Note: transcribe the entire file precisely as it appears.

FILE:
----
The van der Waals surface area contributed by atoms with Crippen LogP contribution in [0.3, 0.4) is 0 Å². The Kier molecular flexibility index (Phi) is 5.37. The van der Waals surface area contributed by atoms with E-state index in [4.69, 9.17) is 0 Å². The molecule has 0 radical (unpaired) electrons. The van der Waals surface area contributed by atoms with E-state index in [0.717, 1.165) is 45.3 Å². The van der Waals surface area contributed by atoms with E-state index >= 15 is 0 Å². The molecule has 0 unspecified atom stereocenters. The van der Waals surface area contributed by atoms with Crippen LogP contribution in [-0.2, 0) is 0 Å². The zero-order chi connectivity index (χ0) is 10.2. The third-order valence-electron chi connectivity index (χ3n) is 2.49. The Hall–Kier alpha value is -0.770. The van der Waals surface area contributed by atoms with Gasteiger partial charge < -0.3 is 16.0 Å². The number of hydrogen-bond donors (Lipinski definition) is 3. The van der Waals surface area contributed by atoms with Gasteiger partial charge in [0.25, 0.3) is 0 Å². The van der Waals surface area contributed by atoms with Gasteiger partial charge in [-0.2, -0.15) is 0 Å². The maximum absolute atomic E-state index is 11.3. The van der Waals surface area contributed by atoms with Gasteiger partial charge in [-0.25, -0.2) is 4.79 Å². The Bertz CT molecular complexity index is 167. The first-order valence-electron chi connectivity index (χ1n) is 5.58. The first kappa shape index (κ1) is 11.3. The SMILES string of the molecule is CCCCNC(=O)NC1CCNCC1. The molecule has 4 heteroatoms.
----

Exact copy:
The van der Waals surface area contributed by atoms with Crippen LogP contribution in [0.3, 0.4) is 0 Å². The Kier molecular flexibility index (Phi) is 5.37. The van der Waals surface area contributed by atoms with E-state index in [4.69, 9.17) is 0 Å². The molecule has 0 radical (unpaired) electrons. The van der Waals surface area contributed by atoms with E-state index in [0.717, 1.165) is 45.3 Å². The van der Waals surface area contributed by atoms with E-state index >= 15 is 0 Å². The molecule has 0 unspecified atom stereocenters. The van der Waals surface area contributed by atoms with Crippen LogP contribution in [-0.2, 0) is 0 Å². The zero-order chi connectivity index (χ0) is 10.2. The third-order valence-electron chi connectivity index (χ3n) is 2.49. The Hall–Kier alpha value is -0.770. The van der Waals surface area contributed by atoms with Gasteiger partial charge < -0.3 is 16.0 Å². The number of hydrogen-bond donors (Lipinski definition) is 3. The van der Waals surface area contributed by atoms with Gasteiger partial charge in [0.25, 0.3) is 0 Å². The van der Waals surface area contributed by atoms with Gasteiger partial charge in [-0.2, -0.15) is 0 Å². The maximum absolute atomic E-state index is 11.3. The van der Waals surface area contributed by atoms with Gasteiger partial charge in [-0.25, -0.2) is 4.79 Å². The Bertz CT molecular complexity index is 167. The first-order valence-electron chi connectivity index (χ1n) is 5.58. The first kappa shape index (κ1) is 11.3. The SMILES string of the molecule is CCCCNC(=O)NC1CCNCC1. The molecule has 4 heteroatoms.